“Under such rigid, ‘one-size-fits-all’ pay scales, teachers qualified for hard-to-fill positions in subject areas such as calculus, chemistry, and English as a second language endure below-market pay.
“Many educators with less esoteric specialties who are exceptionally good at their jobs and/or low-seniority suffer the same fate.
“Other harmful policies routinely advanced by government union monopolists at the bargaining table include rules that make it extremely difficult to fire derelict teachers.
“In some instances, school districts impaired by union monopoly bargaining have had to warehouse hundreds of teachers who could not be trusted in the classroom.”
Monopolistic Unions Are Negatively Related to Student Performance
Right to Work President Mark Mix: Granting monopoly bargaining power over teacher pay, benefits, and work rules to union officials results in a variety of ills that challenge public education.
Given the fact that union bosses regularly strive to obstruct school administrators from making sensible management decisions, it is not surprising that rigorous data analyses show that policies granting Big Labor monopoly- bargaining power over educators have a negative impact on school performance.
For example, a 2018 paper coauthored by University of Texas (UT) economist Stan Liebowitz and UT research fellow Matthew Kelly found that union legal privileges, political clout, and other closely related factors have “a substantial and statistically negative relationship with student achievement.”
Moreover, Dr. Leibowitz and Mr. Kelly found that more extensive monopoly privileges and greater political power for teacher union bosses raise taxpayer expenditures on K-12 schools even as they lower educational outcomes.
“The spread of public-sector monopoly-bargaining laws to well over 30 states since the first such statute was adopted in 1959 is a major problem for American schoolchildren, parents and taxpayers,” said Mr. Mix.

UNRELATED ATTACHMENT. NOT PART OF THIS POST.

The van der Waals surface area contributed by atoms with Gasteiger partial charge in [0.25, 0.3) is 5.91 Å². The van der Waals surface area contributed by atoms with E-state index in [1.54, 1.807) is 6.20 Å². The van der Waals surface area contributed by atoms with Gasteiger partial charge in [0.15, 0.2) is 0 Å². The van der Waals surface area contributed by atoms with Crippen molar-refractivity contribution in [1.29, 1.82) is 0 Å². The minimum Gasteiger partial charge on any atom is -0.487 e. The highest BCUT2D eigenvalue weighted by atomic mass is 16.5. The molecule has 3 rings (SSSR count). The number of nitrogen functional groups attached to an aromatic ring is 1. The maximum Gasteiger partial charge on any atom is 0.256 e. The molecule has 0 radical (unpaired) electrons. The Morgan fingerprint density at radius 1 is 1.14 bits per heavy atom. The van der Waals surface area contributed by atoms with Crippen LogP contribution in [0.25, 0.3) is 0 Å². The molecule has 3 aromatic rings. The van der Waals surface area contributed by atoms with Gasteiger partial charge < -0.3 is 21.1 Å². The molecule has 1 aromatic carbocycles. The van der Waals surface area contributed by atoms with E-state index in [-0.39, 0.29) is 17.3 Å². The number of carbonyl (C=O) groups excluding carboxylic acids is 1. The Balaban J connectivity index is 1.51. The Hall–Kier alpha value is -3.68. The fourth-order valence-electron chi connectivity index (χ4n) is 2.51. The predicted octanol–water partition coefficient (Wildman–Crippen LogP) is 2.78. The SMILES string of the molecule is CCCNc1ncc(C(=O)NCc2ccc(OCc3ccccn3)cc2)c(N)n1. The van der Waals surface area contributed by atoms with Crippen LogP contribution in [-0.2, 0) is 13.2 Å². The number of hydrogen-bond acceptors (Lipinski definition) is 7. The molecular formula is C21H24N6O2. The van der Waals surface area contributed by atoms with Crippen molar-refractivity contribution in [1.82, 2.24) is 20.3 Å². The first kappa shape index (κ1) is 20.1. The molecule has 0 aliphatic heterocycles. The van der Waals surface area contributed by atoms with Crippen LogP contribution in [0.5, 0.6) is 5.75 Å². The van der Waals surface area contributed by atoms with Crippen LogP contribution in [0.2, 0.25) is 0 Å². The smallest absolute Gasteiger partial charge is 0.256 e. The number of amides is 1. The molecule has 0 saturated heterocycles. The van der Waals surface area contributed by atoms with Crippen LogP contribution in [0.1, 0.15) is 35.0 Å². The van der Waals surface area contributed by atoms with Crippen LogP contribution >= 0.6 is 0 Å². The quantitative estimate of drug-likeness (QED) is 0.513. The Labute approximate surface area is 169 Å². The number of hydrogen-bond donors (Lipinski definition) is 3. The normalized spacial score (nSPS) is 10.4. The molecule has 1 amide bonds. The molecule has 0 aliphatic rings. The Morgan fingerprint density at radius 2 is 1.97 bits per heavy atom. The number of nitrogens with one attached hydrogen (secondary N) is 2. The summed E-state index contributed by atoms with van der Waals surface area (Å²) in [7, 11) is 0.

“Unfortunately, so far, rolling back government union bosses’ special privileges has been a slow and arduous task.”
Arkansas Recently Banned Monopolistic Unions in Schools, Colleges, Courts
University of Texas economist Stan Liebowitz: Monopoly bargaining makes schools less effective and more costly. (Credit: Independent Institute)
Since 2011, several states, including Wisconsin, Indiana, Tennessee and Iowa, have adopted laws rolling back government union bosses’ monopoly-bargaining privileges, without completely eliminating them.
The National Right to Work’s position has consistently been that barring all forms of government-sector bargaining is the ideal means to level the playing field for taxpayers and independent-minded employees.
But the Committee has again and again helped mobilize public support for successful efforts to curtail the scope of Big Labor monopoly privileges through its mail, email, and telecommunications activities.
And just last year, the Committee lent its strong support to Arkansas’s S.B.341, a measure ultimately signed by Gov. Asa Hutchinson (R) that prohibits Big Labor from seizing monopoly-bargaining control of public servants who work at schools, colleges, many state agencies, and courts.
Big Labor Shouldn’t Be Rewarded For Shuttered Schools
And currently, said Mr. Mix, the Committee’s legislative staff sees an opportunity to reinstate the ban on government-sector monopoly bargaining that was on the books in Virginia for many years until union-label politicians’ revocation of it took effect in 2021.
“Though incoming Gov. Glenn Youngkin has pledged to support repeal of union bosses’ privilege to be designated as the ‘exclusive’ voice on workplace matters for teachers and other civil servants, getting legislation that accomplishes this goal to his desk will be an uphill battle,” Mr. Mix acknowledged.
“But this is also a battle Right to Work members and other concerned citizens must fight.
“The fact is, if Virginia delegates and senators choose to allow the special-interest 2020 law empowering government union bosses to reign supreme over K-12 teachers and other civil servants to remain on the books, they will be rewarding Big Labor for shuttered schools and a host of other abuses.
“With every seat in the state House of Delegates and Senate up for grabs again in 2023, is this something Richmond politicians really want to do?”
This article was originally published in the National Right to Work Committee monthly newsletter. Go here to access previous newsletter posts.